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Third CB pot shop seeks OK

Tolovana shop slowed by design review
By Brenna Visser

The Daily Astorian

Published on August 28, 2017 12:11PM

A third marijuana retailer — at 3115 S. Hemlock St. — has applied to operate in Cannon Beach.

Brenna Visser/The Daily Astorian

A third marijuana retailer — at 3115 S. Hemlock St. — has applied to operate in Cannon Beach.

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On Thursday, Aug. 17, the city’s Design Review Board decided to issue a continuance to allow the applicant, Daryl Bell, more time to elaborate on and amend major exterior design modifications at 3115 S. Hemlock St.

If approved, this would be the third retail marijuana shop to come to Cannon Beach.

Nancy Benson, the project manager from Grace Design and Landscaping LLC, represented Bell at the meeting and described their goal for the business as “high end.”

Bell, who has spent the last couple of years building out dispensaries for clients, is expanding his career in cannabis on the coast to places like Rockaway Beach, Pacific City and, hopefully, Cannon Beach, Benson said. Bell’s pitch for a marijuana shop at a condominium complex near Pier 39 in Astoria was rejected by the Astoria City Council last year.

“This is going to be a very nice place. Our goal as a company is to make it look nice,” Benson said of the Cannon Beach store.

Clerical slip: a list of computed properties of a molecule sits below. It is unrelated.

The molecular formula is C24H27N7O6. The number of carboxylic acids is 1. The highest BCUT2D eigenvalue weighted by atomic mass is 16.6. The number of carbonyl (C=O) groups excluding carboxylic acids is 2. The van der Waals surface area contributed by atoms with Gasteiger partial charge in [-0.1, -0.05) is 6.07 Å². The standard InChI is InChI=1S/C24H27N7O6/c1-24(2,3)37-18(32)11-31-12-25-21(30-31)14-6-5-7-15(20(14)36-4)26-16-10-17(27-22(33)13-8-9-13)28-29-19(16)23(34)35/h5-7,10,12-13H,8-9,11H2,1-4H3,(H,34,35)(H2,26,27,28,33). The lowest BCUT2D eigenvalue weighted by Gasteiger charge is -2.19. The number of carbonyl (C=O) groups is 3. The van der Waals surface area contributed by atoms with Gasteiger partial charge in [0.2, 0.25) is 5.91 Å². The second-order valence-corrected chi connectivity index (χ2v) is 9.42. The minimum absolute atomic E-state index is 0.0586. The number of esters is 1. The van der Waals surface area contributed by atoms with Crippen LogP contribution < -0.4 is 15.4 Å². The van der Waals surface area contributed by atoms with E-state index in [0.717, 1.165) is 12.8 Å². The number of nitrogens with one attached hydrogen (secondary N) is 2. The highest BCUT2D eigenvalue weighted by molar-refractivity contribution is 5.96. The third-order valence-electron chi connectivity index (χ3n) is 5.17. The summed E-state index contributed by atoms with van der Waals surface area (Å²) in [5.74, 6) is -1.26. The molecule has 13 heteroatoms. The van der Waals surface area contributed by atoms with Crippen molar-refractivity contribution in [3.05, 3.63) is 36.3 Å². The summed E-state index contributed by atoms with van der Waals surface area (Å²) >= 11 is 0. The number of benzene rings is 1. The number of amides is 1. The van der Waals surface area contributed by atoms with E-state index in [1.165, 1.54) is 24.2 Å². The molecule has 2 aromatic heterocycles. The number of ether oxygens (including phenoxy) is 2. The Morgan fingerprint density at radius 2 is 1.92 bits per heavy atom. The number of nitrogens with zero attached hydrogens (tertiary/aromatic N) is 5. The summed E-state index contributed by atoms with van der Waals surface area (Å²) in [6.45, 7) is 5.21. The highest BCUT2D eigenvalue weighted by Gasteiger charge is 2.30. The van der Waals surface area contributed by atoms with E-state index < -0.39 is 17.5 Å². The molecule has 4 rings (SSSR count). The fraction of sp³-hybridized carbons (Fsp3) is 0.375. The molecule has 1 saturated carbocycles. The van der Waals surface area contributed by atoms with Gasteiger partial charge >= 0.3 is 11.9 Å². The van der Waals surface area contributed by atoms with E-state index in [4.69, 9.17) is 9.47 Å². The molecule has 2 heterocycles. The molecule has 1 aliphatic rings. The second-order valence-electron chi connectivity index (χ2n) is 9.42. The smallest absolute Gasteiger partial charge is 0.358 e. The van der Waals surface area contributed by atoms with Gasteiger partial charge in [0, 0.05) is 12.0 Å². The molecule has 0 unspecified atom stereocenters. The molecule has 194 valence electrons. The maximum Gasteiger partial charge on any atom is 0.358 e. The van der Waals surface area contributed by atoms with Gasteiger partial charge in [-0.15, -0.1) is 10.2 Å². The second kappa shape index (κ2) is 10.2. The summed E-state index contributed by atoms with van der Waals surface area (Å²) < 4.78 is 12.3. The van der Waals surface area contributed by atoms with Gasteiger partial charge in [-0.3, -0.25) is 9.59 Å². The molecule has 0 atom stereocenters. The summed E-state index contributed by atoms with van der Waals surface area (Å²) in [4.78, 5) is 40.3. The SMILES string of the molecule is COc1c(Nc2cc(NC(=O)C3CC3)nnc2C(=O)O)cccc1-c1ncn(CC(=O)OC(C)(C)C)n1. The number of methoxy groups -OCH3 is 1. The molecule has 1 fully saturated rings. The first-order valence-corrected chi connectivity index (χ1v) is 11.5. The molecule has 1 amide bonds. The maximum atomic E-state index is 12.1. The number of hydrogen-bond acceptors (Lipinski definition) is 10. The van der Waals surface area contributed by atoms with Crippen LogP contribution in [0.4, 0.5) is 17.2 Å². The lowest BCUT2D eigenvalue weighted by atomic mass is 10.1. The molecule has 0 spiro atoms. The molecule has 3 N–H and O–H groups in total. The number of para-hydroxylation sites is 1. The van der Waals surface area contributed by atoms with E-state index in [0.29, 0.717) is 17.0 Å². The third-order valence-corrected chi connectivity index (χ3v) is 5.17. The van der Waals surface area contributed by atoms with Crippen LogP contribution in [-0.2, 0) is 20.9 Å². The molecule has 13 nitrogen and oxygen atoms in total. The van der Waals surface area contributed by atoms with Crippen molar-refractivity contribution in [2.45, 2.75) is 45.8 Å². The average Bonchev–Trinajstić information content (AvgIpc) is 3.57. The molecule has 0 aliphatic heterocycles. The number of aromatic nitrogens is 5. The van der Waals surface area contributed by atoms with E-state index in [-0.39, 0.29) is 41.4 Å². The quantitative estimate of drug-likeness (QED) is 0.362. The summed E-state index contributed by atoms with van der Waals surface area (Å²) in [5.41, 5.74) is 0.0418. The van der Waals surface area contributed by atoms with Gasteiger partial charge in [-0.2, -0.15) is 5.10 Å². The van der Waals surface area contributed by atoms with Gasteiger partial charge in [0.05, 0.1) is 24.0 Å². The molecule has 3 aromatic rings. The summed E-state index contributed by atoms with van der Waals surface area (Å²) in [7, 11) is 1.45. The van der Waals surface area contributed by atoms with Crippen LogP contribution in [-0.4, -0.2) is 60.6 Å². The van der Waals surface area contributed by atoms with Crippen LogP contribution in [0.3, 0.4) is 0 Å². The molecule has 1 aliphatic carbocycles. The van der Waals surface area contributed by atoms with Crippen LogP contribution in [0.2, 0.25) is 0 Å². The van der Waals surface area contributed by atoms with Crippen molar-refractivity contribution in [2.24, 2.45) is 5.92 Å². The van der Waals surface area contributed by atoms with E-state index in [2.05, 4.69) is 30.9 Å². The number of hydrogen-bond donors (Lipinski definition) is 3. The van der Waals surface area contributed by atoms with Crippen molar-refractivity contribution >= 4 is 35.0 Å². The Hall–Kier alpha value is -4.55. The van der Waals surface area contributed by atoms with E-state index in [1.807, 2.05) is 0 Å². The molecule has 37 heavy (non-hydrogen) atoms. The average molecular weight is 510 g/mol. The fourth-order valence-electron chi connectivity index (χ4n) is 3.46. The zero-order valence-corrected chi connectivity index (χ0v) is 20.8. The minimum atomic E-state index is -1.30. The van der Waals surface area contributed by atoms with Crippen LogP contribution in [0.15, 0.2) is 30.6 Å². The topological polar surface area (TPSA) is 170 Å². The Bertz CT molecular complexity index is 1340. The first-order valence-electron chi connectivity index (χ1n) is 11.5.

But before moving forward, Bell and his team must address parking issues identified by the city. As plans stands now, parking spaces are drawn onto the city’s right of way, City Planner Mark Barnes said.

“The problem here is these are private spaces half in the public sphere,” Barnes said. Bell will have to work with public works to find different solutions before the next Design Review Board meeting Sept. 21 in order to secure approval.

More abstractly, board members took issue with the lack of detail in the application. Bell provided plans to paint the building and modify windows, along with general landscaping ideas, but the board wasn’t satisfied without seeing a full mock up. Barnes also noted the lack of discussion concerning meeting ventilation and signage requirements in the proposal.

“We look at actual samples of paints and facade,” board member Sandi Lundy said. “It’s just a matter of us being able to physically see the changes you are suggesting.”

Some neighbors took issue with the vague nature of the design plans, including Steve Crane, the property adviser of Lodges at Cannon Beach next door. In written testimony sent to the city, he thought more needed to be done to help rehabilitate a structure that has been sitting vacant for years.

Just repainting the building, Crane wrote, “is like putting lipstick on a pig.”.

Escape Lodgings President Patrick Nofield leases space from a modular unit connected to the property, and asked board members to wait on approval before issues like adequate parking and more thorough designs were presented.

One of his concerns was making sure this property was “architecturally compatible” with the rest of Tolovana.

“I’ve leased space for 10 years, and I know that building needs help,” Nofield said. “It needs more work than what this plan is showing.”

Kiki Meletis is a co-trustee of Demetrios Meletis Living Trust, which owns the property, and said having the new business move in was a great way to “revitalize the property in a timely way.”

Benson said she and Bell are happy to work with the city to make sure the business fits with the community.

“This is a community thing, so I want community input,” Benson said.



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